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Tweet "A common, ordinary brick," says Woody Harrelson, playing an architect in the movie, Indecent Proposal"wants to be something more than it is. It was Louis I. Kahn who first posed a question in the early s that has since attained legendary status within architectural circles: In fact, a key to understanding brick as a modern architectural material lies precisely in its dual potential to be both structure and cladding.
For the greater part of the history of architecture, brick walls assumed both roles, simultaneously supporting floors and roof while at the same time providing enclosure.
It is only since the late 19th century that it has become possible to separate those roles by creating an independent framework of steel or reinforced concrete structure to which exterior brick may be attached cladding.
In this case, the brick no longer supports the floors and roof, although its appearance as cladding may well obscure this fundamental distinction. Woody Harrelson in Indecent Proposal The real architect: Louis Kahn From the Kahnian viewpoint, brick as mere cladding was inherently suspect.
But other Modernists were equally distrustful of brick as load-bearing structure, since this seemed to negate the idea of the "free plan," the independence of structural framework from means of enclosure, and the opportunities for large glass areas.
In fact, an influential faction of early 20th-century Modern architects and theorists eschewed the use of brick in any form, associating it with the 19th-century cultural forces they were attempting to overcome.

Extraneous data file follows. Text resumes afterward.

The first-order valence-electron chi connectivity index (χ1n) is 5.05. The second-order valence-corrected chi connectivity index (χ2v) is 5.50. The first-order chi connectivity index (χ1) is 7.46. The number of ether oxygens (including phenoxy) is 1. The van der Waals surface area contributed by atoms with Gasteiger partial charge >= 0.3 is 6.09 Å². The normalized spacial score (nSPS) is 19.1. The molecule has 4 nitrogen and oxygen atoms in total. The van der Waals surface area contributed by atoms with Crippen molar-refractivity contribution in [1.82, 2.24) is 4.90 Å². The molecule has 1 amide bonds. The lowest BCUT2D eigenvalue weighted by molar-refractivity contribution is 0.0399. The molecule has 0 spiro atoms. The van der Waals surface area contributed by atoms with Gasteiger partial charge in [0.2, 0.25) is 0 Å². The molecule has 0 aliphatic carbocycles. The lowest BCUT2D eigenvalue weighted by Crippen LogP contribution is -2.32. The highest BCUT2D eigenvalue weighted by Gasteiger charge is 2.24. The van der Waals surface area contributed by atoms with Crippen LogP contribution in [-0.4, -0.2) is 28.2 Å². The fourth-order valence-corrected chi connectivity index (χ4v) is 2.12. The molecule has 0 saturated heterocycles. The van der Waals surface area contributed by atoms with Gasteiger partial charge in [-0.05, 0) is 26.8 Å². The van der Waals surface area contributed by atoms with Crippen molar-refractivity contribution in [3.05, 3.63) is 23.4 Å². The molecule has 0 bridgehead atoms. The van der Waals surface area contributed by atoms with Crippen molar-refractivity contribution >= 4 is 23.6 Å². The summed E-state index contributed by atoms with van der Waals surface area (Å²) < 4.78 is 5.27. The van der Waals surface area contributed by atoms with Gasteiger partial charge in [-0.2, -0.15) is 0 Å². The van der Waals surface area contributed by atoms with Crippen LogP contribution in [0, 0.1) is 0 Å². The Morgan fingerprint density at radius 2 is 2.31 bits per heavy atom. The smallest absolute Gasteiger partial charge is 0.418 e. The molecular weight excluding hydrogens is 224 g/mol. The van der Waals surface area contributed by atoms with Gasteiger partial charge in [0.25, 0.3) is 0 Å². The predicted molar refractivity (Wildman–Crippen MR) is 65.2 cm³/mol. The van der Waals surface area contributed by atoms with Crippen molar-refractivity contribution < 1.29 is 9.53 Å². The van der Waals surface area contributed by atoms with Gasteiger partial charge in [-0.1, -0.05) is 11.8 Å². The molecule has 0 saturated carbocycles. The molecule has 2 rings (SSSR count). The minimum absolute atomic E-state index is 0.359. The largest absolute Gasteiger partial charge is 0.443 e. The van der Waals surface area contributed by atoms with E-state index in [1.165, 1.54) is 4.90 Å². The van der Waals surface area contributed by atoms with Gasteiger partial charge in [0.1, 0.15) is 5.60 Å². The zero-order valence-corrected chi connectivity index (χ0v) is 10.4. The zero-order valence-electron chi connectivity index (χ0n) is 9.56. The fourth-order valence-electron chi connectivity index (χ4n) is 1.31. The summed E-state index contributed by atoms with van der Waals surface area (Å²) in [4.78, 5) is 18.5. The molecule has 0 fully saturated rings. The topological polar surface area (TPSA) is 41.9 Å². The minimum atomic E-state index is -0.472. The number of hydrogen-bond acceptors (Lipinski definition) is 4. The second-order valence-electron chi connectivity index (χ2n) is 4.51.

They lobbied instead for the 20th century's revolutionary new materials of construction: Where Cornell box essay with brick walls was still found expedient within this context, a coat of plaster could transform the deviant surface into something acceptably plane and neutral.
As a symbol of traditional culture and pre-industrial technology, brick was an easy target. But brick's traditional role as load-bearing structure was also legitimately challenged by the need for greater heights and larger spans in the new commercial and industrial structures of the 19th and 20th centuries; and by the ascendency of heterogeneous, layered exterior wall systems that could accommodate air and vapor barriers, thermal insulation, and an air space cavity to block the migration of water through exterior walls.
In spite of this, brick was never rejected absolutely and was, on the contrary, often found capable of embodying precisely the abstract formal values that helped define the new Modernist aesthetic. Even load-bearing brick buildings remained influential well into the 20th century, acting as a kind of conservative moral datum of "honest" construction what the brick really "wanted to be" opposed to some, but not all, Modern tendencies.